Up front, the living area has “entertainment” written all over it. Turn the cockpit highbacks around and the living room opens to party central – or a grand place to kick back for an evening of watching TV or reading. The couch occupies the entire curbside slide. It’s long, plush and heavenly to lounge on – and easy to stretch out on for an afternoon nap.
Visibility to the TV across the aisle is exceptional, after pulling the dinette chairs away from the table. The hutch where the TV resides on the power lift looks integrated into the galley counter on the left, only it’s slightly shorter. Although the sink covers can augment the galley counter, the cook can easily spread out to the hutch, especially when the TV is retracted. Next to the dinette table, which pulls out to allow seating for two additional people, is a pullout computer desk. A good selection of cabinets and drawers above and below the hutch counter provides storage for a large number of items.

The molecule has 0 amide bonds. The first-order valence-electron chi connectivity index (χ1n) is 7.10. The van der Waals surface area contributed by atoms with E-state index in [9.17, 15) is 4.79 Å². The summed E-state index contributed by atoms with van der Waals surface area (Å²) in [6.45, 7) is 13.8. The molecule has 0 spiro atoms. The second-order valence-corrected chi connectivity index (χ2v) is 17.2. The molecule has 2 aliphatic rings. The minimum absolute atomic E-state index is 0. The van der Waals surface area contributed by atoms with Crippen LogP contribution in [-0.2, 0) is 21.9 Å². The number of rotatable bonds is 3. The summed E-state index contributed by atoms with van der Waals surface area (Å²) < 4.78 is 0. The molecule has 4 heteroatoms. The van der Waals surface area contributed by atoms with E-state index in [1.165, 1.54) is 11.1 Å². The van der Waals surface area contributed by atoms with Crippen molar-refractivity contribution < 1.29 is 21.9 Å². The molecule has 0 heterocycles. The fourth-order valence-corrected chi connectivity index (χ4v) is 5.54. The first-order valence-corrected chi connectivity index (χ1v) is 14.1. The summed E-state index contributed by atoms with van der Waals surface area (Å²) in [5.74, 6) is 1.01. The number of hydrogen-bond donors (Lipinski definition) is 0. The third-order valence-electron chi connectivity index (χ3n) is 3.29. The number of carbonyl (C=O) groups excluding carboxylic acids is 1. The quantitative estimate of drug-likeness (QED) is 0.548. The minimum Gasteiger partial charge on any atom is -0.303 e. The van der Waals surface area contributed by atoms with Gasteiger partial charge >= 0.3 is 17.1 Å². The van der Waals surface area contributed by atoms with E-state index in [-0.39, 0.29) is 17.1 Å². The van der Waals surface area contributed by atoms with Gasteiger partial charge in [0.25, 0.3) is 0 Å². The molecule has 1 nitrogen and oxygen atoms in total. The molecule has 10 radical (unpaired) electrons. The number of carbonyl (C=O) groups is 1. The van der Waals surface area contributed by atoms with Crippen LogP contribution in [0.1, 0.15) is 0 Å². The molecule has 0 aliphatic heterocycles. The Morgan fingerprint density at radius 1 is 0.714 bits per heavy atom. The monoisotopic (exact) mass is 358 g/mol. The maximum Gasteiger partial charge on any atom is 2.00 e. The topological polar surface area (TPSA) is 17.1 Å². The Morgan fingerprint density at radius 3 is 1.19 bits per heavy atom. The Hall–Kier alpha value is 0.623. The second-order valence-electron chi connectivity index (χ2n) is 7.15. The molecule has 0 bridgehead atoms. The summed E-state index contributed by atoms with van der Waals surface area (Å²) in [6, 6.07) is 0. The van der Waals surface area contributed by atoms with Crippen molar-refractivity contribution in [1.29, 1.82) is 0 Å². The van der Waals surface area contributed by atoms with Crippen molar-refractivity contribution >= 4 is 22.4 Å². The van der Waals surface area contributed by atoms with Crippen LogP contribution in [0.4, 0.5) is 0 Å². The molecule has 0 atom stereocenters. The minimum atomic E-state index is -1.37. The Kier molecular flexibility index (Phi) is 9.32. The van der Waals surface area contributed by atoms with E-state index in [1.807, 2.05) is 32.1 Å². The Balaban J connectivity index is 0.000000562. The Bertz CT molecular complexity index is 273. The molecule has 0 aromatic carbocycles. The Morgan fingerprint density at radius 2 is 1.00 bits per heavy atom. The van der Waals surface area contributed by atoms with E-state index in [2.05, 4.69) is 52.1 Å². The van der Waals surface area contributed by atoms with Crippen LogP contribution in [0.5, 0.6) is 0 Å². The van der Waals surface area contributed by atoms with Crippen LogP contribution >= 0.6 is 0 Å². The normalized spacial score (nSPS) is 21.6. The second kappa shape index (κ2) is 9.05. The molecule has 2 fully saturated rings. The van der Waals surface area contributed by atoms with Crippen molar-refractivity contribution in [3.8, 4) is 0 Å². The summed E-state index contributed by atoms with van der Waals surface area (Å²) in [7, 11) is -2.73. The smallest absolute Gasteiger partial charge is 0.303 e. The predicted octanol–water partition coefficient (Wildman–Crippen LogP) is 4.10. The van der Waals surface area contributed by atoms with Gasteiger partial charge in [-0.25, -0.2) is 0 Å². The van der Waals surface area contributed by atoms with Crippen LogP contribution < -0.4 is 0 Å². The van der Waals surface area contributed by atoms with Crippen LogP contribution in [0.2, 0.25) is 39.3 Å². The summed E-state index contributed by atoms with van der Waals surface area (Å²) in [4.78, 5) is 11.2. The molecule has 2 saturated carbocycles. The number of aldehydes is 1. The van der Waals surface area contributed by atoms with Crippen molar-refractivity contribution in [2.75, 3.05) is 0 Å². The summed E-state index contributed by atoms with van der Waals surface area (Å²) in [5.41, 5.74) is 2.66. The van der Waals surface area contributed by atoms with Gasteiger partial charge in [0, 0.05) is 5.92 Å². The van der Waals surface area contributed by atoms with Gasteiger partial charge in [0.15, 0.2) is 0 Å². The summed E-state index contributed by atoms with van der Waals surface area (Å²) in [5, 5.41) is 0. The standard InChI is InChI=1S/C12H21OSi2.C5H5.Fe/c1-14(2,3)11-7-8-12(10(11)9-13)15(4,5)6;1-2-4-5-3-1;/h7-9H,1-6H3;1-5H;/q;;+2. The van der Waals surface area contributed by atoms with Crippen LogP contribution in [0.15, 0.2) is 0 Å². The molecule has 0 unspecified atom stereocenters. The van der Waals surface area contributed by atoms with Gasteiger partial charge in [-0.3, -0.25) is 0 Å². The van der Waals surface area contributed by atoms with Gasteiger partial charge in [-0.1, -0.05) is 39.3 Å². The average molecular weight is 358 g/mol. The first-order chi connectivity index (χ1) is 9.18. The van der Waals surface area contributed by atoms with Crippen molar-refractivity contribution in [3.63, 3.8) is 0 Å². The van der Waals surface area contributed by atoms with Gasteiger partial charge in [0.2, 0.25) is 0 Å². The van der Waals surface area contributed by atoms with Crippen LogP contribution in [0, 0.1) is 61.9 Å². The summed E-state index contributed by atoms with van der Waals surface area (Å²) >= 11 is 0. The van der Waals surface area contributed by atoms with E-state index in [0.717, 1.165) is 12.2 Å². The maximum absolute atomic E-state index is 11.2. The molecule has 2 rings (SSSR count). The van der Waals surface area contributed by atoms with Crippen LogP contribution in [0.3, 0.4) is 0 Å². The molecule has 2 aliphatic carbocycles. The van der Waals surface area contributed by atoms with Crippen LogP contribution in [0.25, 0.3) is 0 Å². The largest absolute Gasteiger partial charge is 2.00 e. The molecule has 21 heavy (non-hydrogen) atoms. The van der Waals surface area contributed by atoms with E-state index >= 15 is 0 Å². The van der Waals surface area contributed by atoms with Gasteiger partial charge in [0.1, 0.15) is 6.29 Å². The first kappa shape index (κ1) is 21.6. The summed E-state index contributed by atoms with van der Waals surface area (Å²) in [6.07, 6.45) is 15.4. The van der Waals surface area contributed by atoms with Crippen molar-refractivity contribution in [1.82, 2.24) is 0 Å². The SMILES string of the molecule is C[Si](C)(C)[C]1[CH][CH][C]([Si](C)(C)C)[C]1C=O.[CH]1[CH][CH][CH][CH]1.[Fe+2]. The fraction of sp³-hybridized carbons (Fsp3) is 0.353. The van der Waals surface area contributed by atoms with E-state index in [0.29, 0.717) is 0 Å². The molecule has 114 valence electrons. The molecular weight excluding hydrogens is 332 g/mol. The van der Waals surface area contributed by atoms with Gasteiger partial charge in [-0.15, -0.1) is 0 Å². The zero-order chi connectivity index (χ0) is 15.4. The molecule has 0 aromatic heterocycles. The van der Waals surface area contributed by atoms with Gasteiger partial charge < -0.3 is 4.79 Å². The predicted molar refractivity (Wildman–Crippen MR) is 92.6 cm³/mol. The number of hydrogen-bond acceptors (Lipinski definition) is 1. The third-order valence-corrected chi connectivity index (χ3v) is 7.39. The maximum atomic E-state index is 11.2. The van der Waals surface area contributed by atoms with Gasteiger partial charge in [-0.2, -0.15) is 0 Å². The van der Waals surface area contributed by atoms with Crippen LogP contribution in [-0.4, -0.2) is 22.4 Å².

Chair positioning is a little awkward because the slideout floor doesn’t sit flat with the main floor, leaving a lip that unbalances the chair legs. The lockdown system for securing the chairs when in travel mode could also use a little work.
Since the coach is all electric (no propane), the two-burner induction stove handles all the cooking in pots and pans. This high-tech cooktop is exceptionally fast and only heats up when compatible cookware is placed on the burners. The rest of the meal preparation can be done in the microwave/convection oven and the dishes go in the dishwasher in a drawer, mounted in the kitchen cabinet complex. Storage below and above the galley counter and the two-drawer pantry adjacent to the 21-cubic-foot Dutch-door residential refrigerator handle a lot of groceries and utensils. The use of residential refrigerators is becoming increasingly popular, so it’s probably time to dispense with the nylon strap that keeps the doors from opening while traveling. Internal latches would be much more classy.